Miss Venezuela Material

By | Tagged: culture

On Monday, Reyna Simnegar, the author of Persian Food from the Non-Persian Bride: And Other Sephardic Kosher Recipes You Will Love, wrote about Sephardim Strike Back! She will be blogging all week for the Jewish Book Council and MyJewishLearning’s Author Blog.

jewish authors blogIt had been 9 years since I had not seen my beautiful cousin Isha. She lives a busy life in Florida working in the restaurant industry and going to school. It was my turn to feed her, and I decided to invite her for Shabbat dinner. After all, is there a better time than Shabbat to impress anyone with delectable dishes?

Isha is half Venezuelan and half American. She is the perfect combination of Latin American charm and American beauty. As we were reminiscing about the past (over a slice of my favorite dessert, Persian Roulade), it was impossible not to talk about how much we suffered starving together in the name of our modeling careers. You see, both Isha and I were part of a Venezuelan modeling agency that recruited girls for the Miss Venezuela beauty pageant.

For many Venezuelan little girls their dream is to become a beauty queen. I am not talking about the kind-hearted queen that has a talent and visits orphans, I am talking about a queen whose attributes are completely based on outer beauty and her talent

in memory; that is how talented she is to be able to memorize the right answers to any possible question the jurors might have.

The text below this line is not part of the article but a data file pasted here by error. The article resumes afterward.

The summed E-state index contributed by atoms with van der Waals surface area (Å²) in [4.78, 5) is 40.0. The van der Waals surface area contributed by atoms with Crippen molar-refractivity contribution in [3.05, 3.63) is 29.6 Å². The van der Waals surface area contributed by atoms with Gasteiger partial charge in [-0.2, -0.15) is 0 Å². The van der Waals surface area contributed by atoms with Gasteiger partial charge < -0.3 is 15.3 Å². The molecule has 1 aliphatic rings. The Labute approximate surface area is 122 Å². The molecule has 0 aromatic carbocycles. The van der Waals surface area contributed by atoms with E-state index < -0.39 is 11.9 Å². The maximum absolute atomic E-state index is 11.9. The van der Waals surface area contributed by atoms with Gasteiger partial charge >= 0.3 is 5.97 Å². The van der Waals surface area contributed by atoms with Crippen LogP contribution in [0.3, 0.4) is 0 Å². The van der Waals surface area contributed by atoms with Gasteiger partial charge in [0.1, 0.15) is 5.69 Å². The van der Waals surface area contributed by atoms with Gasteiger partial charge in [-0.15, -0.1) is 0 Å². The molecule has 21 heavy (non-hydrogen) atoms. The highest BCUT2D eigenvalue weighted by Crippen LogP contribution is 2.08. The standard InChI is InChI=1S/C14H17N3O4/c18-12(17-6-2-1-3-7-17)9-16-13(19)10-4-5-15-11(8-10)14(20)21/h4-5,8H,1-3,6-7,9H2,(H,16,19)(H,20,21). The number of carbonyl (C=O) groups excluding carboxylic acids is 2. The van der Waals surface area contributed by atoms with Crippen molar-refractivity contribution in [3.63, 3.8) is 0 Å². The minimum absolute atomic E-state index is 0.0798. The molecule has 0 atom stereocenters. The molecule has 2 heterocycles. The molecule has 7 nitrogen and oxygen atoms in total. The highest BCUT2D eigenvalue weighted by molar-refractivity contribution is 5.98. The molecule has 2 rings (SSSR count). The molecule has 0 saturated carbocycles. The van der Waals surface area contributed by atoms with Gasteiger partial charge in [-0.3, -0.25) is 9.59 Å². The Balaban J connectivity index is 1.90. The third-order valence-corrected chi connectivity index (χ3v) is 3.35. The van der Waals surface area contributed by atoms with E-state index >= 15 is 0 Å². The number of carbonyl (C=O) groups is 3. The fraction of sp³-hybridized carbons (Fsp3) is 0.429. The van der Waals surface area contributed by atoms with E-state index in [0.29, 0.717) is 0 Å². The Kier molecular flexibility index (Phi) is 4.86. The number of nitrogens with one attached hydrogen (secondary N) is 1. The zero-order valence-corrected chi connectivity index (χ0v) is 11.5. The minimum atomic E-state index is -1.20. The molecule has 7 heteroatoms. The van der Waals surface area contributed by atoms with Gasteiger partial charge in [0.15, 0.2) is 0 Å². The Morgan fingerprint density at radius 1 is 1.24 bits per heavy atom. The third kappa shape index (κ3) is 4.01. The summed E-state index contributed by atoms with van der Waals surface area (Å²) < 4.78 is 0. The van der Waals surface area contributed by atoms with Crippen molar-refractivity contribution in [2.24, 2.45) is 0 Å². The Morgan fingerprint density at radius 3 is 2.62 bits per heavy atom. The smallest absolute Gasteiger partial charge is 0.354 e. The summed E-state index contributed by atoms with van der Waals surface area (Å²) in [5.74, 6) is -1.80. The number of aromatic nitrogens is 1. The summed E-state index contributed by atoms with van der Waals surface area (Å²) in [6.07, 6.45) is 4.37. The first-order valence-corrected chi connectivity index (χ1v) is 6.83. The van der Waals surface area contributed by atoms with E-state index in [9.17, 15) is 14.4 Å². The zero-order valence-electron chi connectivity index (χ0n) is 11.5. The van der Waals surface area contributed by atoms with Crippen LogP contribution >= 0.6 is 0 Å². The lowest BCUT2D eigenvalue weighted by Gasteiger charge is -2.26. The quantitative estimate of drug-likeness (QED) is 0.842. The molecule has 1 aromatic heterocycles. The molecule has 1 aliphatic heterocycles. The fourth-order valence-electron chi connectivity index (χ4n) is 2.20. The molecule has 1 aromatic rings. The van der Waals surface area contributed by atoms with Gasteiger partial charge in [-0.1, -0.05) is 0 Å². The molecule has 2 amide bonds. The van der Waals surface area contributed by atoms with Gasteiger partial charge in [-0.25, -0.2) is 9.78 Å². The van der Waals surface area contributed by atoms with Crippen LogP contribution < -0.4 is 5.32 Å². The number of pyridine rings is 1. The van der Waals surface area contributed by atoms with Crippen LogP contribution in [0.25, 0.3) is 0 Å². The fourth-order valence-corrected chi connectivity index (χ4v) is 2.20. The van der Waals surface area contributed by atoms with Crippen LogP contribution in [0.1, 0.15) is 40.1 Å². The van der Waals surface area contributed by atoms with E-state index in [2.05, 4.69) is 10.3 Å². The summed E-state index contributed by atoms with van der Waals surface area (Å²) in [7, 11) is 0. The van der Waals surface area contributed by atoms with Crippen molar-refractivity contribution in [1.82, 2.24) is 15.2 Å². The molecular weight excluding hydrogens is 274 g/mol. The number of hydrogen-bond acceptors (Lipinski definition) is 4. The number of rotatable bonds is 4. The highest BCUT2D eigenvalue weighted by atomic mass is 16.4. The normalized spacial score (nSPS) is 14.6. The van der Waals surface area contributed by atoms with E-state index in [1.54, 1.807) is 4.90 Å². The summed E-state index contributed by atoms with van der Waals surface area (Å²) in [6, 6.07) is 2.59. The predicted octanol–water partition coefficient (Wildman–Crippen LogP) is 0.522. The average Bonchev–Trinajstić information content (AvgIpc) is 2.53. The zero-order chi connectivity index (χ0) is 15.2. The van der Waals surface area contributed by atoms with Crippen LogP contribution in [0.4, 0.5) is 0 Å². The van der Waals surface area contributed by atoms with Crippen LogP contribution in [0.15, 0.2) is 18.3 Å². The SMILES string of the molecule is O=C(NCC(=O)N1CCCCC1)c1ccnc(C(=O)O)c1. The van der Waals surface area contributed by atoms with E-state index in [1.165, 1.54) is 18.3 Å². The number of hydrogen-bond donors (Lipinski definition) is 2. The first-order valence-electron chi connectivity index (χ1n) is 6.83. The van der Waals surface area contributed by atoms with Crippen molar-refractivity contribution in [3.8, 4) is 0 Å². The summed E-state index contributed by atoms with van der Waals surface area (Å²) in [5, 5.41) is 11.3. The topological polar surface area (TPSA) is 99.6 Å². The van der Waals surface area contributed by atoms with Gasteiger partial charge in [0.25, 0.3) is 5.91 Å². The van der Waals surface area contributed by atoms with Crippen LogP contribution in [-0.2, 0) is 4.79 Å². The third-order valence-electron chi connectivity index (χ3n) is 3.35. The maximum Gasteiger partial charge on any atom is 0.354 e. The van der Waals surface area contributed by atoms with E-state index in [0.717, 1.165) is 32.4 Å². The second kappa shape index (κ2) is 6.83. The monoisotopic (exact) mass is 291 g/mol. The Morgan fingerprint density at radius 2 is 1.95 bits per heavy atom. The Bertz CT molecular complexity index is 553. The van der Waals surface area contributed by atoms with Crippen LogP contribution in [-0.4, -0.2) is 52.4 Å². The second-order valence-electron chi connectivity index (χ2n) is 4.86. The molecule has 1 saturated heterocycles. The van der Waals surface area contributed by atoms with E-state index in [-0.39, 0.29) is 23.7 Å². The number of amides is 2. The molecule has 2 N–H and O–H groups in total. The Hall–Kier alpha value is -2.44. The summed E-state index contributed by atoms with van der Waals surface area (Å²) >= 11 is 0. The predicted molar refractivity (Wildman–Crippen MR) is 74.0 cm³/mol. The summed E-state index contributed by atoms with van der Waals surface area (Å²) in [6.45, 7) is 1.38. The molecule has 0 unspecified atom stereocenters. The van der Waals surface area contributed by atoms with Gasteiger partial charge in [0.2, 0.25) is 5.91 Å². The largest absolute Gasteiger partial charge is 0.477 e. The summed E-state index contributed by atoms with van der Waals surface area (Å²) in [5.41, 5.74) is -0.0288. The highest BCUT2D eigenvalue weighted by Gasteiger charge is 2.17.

Isha, with her exotic mixed looks and height, actually made all the way. When she refused to have plastic surgery to add a little here and take a little from there, she was let go. I was a little less “lucky,” I was simply too short to make the cut. No plastic surgery would have helped with a height problem! These castings are the most humiliating situations anyone can put herself through, and your self-esteem, if completely based on your looks, becomes absolutely shattered.

Going through that experience really helped me understand the concept of modesty in the Jewish world. Having grown up in a country where clothing is an option, it never occurred to me that by the simple act of covering certain parts of my body I would regain an incredible amount of self-appreciation I had lost during my upbringing. I am not going to deny that in the beginning modesty was a really difficult concept to grasp, not to mention to embrace. However, the longer I covered certain parts of my body, the more sensitive and special they became.

Posted on March 16, 2011

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